By this stage I had amassed numerous rejection letters in the name of said story. Normally editors, if they bother to answer, say thanks but no thanks. Not this time. (I should add they were all from Australia.)

Here’s three of the best:

‘’Thank you for sending us your sweet story, but it might be more suited to an ethnic magazine.’

‘It’s not wise to mix genres and change pace like that in a short story.’

And by far the best: ‘Guy can’t write. Suggest English lessons.’

You can understand why I started to think that maybe I’d written a pile of crap. It’s possible. It happens. You write something. You love it, but you’ve lost perspective. You’re so close to it, you can’t see it’s a withered foetus that ought to be flushed down the toilet. It’s up to an outside party to see it for what it is and put it out of its misery. (I guess I just lost the pro-lifers among you.)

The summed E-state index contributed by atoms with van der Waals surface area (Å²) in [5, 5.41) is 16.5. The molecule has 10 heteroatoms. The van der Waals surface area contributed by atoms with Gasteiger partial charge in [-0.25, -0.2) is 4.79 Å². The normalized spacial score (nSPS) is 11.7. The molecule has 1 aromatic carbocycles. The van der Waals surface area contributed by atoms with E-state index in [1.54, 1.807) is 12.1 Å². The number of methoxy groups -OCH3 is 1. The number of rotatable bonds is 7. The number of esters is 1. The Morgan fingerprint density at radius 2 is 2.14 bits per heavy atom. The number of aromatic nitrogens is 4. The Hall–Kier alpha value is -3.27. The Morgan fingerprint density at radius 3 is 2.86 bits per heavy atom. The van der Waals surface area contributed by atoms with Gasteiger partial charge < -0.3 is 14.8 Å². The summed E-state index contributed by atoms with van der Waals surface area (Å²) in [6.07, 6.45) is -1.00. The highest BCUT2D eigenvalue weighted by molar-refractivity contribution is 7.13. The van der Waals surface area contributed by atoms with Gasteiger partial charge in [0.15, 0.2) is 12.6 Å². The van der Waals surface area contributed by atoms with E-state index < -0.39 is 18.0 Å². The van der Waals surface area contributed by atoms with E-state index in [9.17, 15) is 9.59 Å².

In my delusional writerly hubris, I thought I was being clever. Take a simple story, play with genre expectations and then toy with the outcomes through variation of perspective, mood and tonality. Editors, I believed, will instantly recognise my genius and fall over themselves to publish. How wrong could I be?

The rejections weren’t just nasty. They were hostile and patronising in ways I hadn’t seen before; and that’s coming from someone who’s been in publishing for almost three decades. Now that I think about it, the only other time I received such negative feedback from editors was for a story called Haunting Matilda. That too was trounced for going to places writers aren’t supposed to go; however, when it was finally published, it was shortlisted in the Aurealis Awards for Best Fantasy Novella.